I don’t like summer much. It’s just too dang hot and it seems like it lasts as long as the other three seasons put together. The only things I really like about summer are the sweet corn and ripe tomatoes.
Well, truth be told, I don’t really mind the jogging college women, molded into their running togs, their sculpted thighs and calves straining for perfection, their glistening beads of sweat trickling down their sculpted abdomens, and that dreamy-eyed, open-mouthed look they get when the endorphins hit. I wouldn’t come right out and say that I enjoy those jogging women. Let’s just say I notice.
Anyhow, I’ve got my reasons for not liking summer. Back home in South Carolina, where I grew up, there were two summer temperatures: hell-hot all day and bathwater-hot all night. That kind of heat can work on your heart and your mind.
There was no air conditioning at the Jowers house. There was just the Hunter Zephair fan mounted in the kitchen window. We set it to suck instead of blow, then cracked every window about four inches. Every Jowers settled in front of a window. My mother Susie stayed in the kitchen, making delicious fried chicken, lard-laced biscuits and cream gravy that would gum up the Jowers adults’ hearts and kill them before they turned 50. Meanwhile, in the living room, my daddy Jabo got the recliner in front of the TV and I took a seat on the sofa. The mighty Zephair pulled in the swampy air, which, if you stayed planted right in front of your window, would dry off your sweat about as fast as you could make it.
When I turned 6, I spent my days at Burnettown Elementary School, a quarter-mile up the road from my house. There was radiator heat but no air conditioning at Burnettown Elementary. Around the first of May, the teachers pulled up the blinds and opened the triple-hung windows. They pulled the top sash down, pushed the bottom sash up, opened the transoms and hoped that cross-ventilation and convection would keep 30-some children from getting heat stroke.
After six years of lower education, we Burnettown kids went to Langley-Bath-Clearwater High School, which we called LBC. Well, don’t you know, LBC had radiant heat in the floors but no air conditioning, and about 30 hormone-loaded teenagers in every classroom. The classrooms at LBC smelled a lot like the locker rooms. Oh, in case you’re wondering, I can’t really remember smelling the girls’ locker room, but I think I did once or twice. Or maybe a whole lot of times.
During my high school years, Jabo acquired an enormous commercial-sized heat-and-air unit. “I found it at the side of the road,” he said. After a few days’ work, Jabo had the ducts, tubing and wiring hooked up and ready to go. He came inside the house and saw that the thermometer registered 90 degrees. He turned to me and said, “It’s a damn fine day to have some A/C, don’t you think, boy?”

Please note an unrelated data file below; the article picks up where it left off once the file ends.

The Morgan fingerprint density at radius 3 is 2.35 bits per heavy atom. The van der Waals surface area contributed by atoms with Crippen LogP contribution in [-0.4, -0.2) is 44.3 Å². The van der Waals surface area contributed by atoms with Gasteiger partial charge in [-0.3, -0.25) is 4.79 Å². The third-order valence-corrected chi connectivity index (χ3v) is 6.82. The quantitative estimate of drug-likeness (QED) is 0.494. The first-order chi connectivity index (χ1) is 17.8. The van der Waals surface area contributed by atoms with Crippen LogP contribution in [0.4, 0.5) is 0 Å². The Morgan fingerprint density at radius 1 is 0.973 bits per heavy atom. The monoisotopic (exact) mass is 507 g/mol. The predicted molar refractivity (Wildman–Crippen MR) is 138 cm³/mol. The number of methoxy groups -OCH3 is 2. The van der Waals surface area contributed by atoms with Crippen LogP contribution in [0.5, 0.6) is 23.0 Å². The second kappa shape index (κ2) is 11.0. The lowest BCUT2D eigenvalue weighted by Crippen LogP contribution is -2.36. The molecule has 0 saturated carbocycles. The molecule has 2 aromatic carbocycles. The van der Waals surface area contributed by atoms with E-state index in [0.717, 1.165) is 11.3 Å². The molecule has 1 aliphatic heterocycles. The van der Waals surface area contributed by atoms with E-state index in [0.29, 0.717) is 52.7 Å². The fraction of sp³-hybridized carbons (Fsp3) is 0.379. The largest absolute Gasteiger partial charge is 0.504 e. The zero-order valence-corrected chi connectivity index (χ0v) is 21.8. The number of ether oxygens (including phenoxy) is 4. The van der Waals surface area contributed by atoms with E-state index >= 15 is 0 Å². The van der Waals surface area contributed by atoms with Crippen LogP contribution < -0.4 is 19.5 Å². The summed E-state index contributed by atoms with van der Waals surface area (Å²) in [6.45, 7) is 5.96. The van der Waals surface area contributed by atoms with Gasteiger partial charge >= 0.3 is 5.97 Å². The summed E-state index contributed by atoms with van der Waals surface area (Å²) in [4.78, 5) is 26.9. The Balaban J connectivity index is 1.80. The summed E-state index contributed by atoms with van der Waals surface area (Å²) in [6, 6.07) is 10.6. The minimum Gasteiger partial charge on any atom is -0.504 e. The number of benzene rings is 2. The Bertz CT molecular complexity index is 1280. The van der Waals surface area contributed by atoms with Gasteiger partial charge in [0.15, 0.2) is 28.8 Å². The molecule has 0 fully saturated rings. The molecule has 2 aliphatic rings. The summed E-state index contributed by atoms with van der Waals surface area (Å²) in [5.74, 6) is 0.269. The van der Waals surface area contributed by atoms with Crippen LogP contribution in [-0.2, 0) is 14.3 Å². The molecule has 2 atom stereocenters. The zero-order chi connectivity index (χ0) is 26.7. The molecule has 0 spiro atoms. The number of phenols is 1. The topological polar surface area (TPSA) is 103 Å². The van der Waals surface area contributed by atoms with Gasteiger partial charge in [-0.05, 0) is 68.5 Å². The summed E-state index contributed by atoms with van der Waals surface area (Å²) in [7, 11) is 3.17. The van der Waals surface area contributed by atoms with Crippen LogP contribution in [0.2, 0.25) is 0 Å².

“Fire it up,” I said. “I’ve been waiting for this since I was born.”
Jabo flipped the switch. The lights dimmed, the mighty A/C unit groaned, the walls shook and gale-force wind from the ducts blew the curtains up to the ceiling. Ten minutes later, it was February cold in the Jowers house.
“I believe it’s a little oversized,” Jabo said.
A few weeks later, just after my high school graduation, Jabo’s cream gravy collected all in one spot and gave him a heart attack. He dropped dead on the dance floor of the Amvet’s Club in Augusta, Ga. The big air conditioner couldn’t live without Jabo; it died soon after he did.
After six years at LBC, most of us college-bound kids drove eight miles up the road to the University of South Carolina at Aiken (USCA), which at the time held classes in a mansion named “Banksia.” Well don’t you know, Banksia had a ballroom, church-high ceilings, chestnut floors and a slate roof, but she didn’t have any air conditioning in the classrooms. Banksia had triple-hung windows and transoms, just like Burnettown Elementary. In September and again in May, teachers and students poured sweat all day in Banksia.
After a year in Banksia, USCA moved into a brand-new, but soulless, two-story brick rectangle. At age 19, I had A/C all dang day.
The following summer, my rock ’n’ roll band started rehearsing in the dining room of the Jowers house. The Hunter Zephair had long since burnt up its bearings and the house was back to hell-hot. So our sound man—who had a day job at a heat-and-air company—helped himself to a couple of his employer’s brand-new heat-and-air units. He acquired one for the house and one for Jabo’s old metal shop. I read the instructions, and I hooked those sumbitches up. The band, girlfriend Brenda and I had A/C full-time.
Not too long after that, our sound man found out that his wife had a boyfriend, so he shot himself in the heart. To this day, I envision Jabo and the sound man meeting up in the afterlife and talking about how they both hit their last good lick putting air conditioners in the Jowers house.
I sure hope the heat’s not bothering them now.